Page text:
China To Build One Of World's Biggest Solar Power Stations

Nov. 22, 2006
Part of strategy to increase renewable energy.

At a cost of $765 million, China intends to build one of the world's biggest solar power stations state press reported Nov. 21. The 100-megawatt facility, to be built in Dunhuang, an oasis town in northwest China's Gansu province, would be a collaborative effort between the local government and Beijing's Zhonghao New Energy Investment, Xinhua news said. The project will take five years to construct.

China, which signed the Kyoto accord in 1998, is the world's second-largest emitter of climate-change gases after the U.S., and the world's largest coal burner. About 70% of China's energy comes from burning the fossil fuel and hundreds more coal-fired power plants are being built every year.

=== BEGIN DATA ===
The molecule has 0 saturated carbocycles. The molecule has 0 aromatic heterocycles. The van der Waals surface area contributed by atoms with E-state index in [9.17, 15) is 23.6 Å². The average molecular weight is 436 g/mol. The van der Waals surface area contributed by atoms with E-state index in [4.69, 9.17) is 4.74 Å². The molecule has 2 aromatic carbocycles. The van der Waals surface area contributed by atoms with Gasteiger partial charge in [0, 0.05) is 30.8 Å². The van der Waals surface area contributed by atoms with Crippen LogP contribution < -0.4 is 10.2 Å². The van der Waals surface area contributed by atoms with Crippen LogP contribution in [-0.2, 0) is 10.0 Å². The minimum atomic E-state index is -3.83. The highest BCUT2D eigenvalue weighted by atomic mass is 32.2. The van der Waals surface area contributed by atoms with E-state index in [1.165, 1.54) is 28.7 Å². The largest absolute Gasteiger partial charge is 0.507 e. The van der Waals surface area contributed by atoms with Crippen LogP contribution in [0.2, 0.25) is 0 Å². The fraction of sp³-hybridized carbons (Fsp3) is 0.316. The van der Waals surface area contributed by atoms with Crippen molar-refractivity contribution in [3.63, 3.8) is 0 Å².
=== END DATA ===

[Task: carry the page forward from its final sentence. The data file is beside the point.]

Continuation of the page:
China has set goals for renewable energy to account for 16% of its overall energy production by 2020 and to increase energy efficiency per unit of GDP by 20% over the next four years. However, already there are signs that those targets are being missed, with energy per unit of GDP rising by 0.8% in the first half of the year, according to government figures.

Copyright Agence France-Presse, 2006

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